Children with persistent asthma and recurrent ED visits (N = 300) were enrolled in a randomized controlled trial of the PAAL intervention that included two home visits and a facilitated follow-up visit with the child’s primary care provider (PCP). Children were categorized as intervention completers, that is, completed home and PCP visits compared with noncompleters, who completed at least one home visit but did not complete the PCP visit. Using chi-square test of independence, analysis of variance, and multiple logistic regression, the intervention completion status was examined by several sociodemographic, health, and caregiver psychological variables.
Children were African-American (95%), Medicaid insured (91%), and young (aged 3–5 years, 56%). Overall, 71% of children randomized to the intervention successfully completed all home and PCP visits (completers). Factors significantly associated with completing the intervention included younger age (age 3–5 years: completers, 65.4%; noncompleters, 34.1%; p < .001) and having an asthma action plan in the home at baseline (completers: 40%; noncompleters: 21%; p = .02). In a logistic regression model, younger child age, having an asthma action plan, and lower caregiver daily asthma stress were significantly associated with successful completion of the intervention.
The majority of caregivers of high-risk children with asthma were successfully engaged in this home and PCP-based intervention. Caregivers of older children with asthma and those with high stress may need additional support for program completion. Further, the lack of an asthma action plan may be a marker of preexisting barriers to preventive care.
PMCID: PMC3773483  PMID: 22991952
asthma; children; controller medications; inner city; preventive care
9.  The context of condom use among young adults in the Philippines: Implications for HIV prevention 
Health care for women international  2013;34(3-4):227-248.
We examine current perceptions and constraints surrounding condom use among young adults in the Philippines to garner a deeper contextual understanding of this aspect of HIV prevention within Filipino society. Through thematic analysis of focus group data, we found three broad themes, all of which included societal and individual barriers to using condoms. The findings may provide insight for similar settings that have strong religious influences on society. To strengthen HIV prevention efforts in such settings, we suggest that the development of strategies to address these constraints in the cultural setting and promote sexual health of young adults is essential.
PMCID: PMC3578603  PMID: 23394323
10.  Patterns of Violence Against Women: A Latent Class Analysis 
This study examined patterns of nine types of violence against women (VAW) and associated mental health problems. The following self-reported, lifetime violence victimization was examined among 1424 employed women: (1) childhood physical abuse, (2) childhood sexual abuse, (3) physical abuse between parents/guardians during childhood, (4) psychological intimate partner violence (IPV), (5) physical IPV, (6) sexual IPV, (7) adult physical or sexual assault by a non-intimate partner, (8) physical workplace violence, and (9) psychological workplace violence. Latent class analysis was used to identify homogenous patterns, called “classes,” of women's “yes/no” responses to experiencing these types of violence. The best model consisted of 4-classes characterized by the following probabilities: low violence (class 1: 63.1%), high psychological and physical IPV (class 2: 15.6%), high physical and psychological workplace violence (class 3: 12.4%), and moderate to high childhood abuse (class 4: 9.0%). When compared to class 1 (low violence), membership in classes 2 (IPV) and 4 (childhood abuse) was associated with screening positive for depression in the past week at baseline after controlling for the influence of demographic characteristics on class membership. Also, when compared to class 1 (low all), membership in class 2 (IPV) was associated with greater odds of screening positive for posttraumatic stress disorder in the past month at the six month follow-up assessment. Findings document distinct patterns of VAW and associated proximal and distal mental health outcomes. Implications for interventions aimed to improve employed women's health are discussed.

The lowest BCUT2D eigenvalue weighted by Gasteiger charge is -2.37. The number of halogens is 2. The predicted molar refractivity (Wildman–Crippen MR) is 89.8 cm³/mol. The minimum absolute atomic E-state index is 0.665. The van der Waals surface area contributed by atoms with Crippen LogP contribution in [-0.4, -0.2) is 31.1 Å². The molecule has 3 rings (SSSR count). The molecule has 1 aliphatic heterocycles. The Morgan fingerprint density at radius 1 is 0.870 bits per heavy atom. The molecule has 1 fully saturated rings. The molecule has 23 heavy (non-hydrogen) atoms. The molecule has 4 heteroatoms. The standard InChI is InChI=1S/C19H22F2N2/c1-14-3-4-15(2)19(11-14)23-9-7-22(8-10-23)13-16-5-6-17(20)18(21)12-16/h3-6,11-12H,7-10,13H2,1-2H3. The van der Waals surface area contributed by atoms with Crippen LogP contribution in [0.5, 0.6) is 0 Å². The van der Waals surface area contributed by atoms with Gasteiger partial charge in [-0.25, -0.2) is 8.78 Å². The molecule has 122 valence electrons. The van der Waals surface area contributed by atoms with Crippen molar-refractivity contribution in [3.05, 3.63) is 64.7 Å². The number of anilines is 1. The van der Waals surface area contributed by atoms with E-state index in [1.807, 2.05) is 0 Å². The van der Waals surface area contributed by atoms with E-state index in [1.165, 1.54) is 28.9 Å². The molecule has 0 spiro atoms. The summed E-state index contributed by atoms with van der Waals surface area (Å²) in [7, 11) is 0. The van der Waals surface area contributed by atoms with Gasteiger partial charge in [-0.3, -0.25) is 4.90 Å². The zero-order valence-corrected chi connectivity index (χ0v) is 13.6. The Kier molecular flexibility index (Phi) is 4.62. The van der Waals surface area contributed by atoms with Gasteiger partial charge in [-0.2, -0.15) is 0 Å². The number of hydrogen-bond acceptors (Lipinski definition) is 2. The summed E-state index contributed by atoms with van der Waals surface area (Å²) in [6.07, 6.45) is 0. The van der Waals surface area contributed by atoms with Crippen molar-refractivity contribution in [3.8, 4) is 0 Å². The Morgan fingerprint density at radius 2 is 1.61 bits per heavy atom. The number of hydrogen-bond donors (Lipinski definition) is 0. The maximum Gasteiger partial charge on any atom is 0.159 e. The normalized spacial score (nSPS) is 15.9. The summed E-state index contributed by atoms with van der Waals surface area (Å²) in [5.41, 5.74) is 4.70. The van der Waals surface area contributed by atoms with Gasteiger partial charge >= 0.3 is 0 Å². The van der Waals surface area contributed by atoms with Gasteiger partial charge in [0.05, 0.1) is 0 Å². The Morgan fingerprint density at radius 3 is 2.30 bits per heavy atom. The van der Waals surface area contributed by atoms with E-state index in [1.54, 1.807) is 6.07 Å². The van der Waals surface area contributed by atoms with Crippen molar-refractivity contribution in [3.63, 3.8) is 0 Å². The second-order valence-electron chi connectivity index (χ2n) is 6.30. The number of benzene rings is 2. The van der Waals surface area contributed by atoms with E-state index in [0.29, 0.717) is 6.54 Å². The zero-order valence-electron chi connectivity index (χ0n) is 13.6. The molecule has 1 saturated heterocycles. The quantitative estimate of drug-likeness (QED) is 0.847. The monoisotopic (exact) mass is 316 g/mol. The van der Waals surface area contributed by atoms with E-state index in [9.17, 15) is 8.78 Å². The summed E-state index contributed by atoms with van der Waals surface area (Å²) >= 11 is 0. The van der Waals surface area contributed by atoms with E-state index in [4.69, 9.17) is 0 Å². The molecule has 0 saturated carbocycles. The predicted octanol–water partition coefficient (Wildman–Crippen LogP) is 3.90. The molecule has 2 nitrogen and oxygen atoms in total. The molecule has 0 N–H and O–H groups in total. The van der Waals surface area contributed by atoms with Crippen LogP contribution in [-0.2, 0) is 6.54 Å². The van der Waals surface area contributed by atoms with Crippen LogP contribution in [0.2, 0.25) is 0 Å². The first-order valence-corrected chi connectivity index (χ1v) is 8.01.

PMCID: PMC3362828  PMID: 22662284
childhood abuse; intimate partner violence; workplace violence; posttraumatic stress; depression
11.  HIV Risk, Partner Violence, and Relationship Power Among Filipino Young Women: Testing a Structural Model 
A person’s ability to minimize HIV risk is embedded in a complex, multidimensional context. In this study, we tested a model of how relationship power impacts IPV victimization, which in turn impacts HIV risk behaviors. We analyzed data from 474 young adult women (aged 15–31) in Cebu Province, Philippines, using structural equation modeling, and demonstrated good fit for the models. High relationship power is directly associated with increased IPV victimization, and IPV victimization is positively associated with increased HIV risk. We highlight in this article the complex dynamics to consider in HIV risk prevention among these young women.